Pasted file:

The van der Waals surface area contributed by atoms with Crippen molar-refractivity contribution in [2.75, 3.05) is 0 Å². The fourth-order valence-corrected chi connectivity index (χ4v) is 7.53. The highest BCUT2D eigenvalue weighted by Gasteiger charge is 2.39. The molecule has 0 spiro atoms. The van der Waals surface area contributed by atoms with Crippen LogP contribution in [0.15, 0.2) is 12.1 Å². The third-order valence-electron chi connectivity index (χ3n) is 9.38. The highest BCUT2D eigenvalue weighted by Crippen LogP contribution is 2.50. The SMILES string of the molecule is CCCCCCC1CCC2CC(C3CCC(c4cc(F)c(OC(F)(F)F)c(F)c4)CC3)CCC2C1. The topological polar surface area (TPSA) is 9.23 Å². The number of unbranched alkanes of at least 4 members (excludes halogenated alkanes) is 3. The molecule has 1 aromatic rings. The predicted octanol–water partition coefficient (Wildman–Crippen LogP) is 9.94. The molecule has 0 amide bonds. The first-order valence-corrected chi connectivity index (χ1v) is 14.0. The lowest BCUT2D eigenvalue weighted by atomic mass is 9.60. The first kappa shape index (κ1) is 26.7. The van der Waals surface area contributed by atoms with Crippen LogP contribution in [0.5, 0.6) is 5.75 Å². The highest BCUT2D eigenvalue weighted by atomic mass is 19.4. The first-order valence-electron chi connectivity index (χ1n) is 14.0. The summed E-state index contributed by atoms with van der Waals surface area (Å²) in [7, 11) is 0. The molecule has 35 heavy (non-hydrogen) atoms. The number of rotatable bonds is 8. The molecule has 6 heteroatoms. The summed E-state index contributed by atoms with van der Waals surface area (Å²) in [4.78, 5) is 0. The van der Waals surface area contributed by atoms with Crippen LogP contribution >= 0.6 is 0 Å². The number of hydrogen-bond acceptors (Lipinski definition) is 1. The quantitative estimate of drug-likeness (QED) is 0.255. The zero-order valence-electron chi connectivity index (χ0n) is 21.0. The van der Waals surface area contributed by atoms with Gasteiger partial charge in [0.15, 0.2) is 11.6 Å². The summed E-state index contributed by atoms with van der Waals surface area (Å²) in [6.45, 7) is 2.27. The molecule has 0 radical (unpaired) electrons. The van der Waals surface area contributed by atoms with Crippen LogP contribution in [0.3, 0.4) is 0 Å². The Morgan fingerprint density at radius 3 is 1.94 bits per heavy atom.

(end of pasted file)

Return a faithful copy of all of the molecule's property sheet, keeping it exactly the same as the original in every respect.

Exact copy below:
The van der Waals surface area contributed by atoms with Crippen molar-refractivity contribution in [2.75, 3.05) is 0 Å². The fourth-order valence-corrected chi connectivity index (χ4v) is 7.53. The highest BCUT2D eigenvalue weighted by Gasteiger charge is 2.39. The molecule has 0 spiro atoms. The van der Waals surface area contributed by atoms with Crippen LogP contribution in [0.15, 0.2) is 12.1 Å². The third-order valence-electron chi connectivity index (χ3n) is 9.38. The highest BCUT2D eigenvalue weighted by Crippen LogP contribution is 2.50. The SMILES string of the molecule is CCCCCCC1CCC2CC(C3CCC(c4cc(F)c(OC(F)(F)F)c(F)c4)CC3)CCC2C1. The topological polar surface area (TPSA) is 9.23 Å². The number of unbranched alkanes of at least 4 members (excludes halogenated alkanes) is 3. The molecule has 1 aromatic rings. The predicted octanol–water partition coefficient (Wildman–Crippen LogP) is 9.94. The molecule has 0 amide bonds. The first-order valence-corrected chi connectivity index (χ1v) is 14.0. The lowest BCUT2D eigenvalue weighted by atomic mass is 9.60. The first kappa shape index (κ1) is 26.7. The van der Waals surface area contributed by atoms with Crippen LogP contribution in [0.5, 0.6) is 5.75 Å². The highest BCUT2D eigenvalue weighted by atomic mass is 19.4. The first-order valence-electron chi connectivity index (χ1n) is 14.0. The summed E-state index contributed by atoms with van der Waals surface area (Å²) in [7, 11) is 0. The molecule has 35 heavy (non-hydrogen) atoms. The number of rotatable bonds is 8. The molecule has 6 heteroatoms. The summed E-state index contributed by atoms with van der Waals surface area (Å²) in [4.78, 5) is 0. The van der Waals surface area contributed by atoms with Crippen LogP contribution >= 0.6 is 0 Å². The number of hydrogen-bond acceptors (Lipinski definition) is 1. The quantitative estimate of drug-likeness (QED) is 0.255. The zero-order valence-electron chi connectivity index (χ0n) is 21.0. The van der Waals surface area contributed by atoms with Gasteiger partial charge in [0.15, 0.2) is 11.6 Å². The summed E-state index contributed by atoms with van der Waals surface area (Å²) in [6.45, 7) is 2.27. The molecule has 0 radical (unpaired) electrons. The van der Waals surface area contributed by atoms with Crippen LogP contribution in [0.3, 0.4) is 0 Å². The Morgan fingerprint density at radius 3 is 1.94 bits per heavy atom.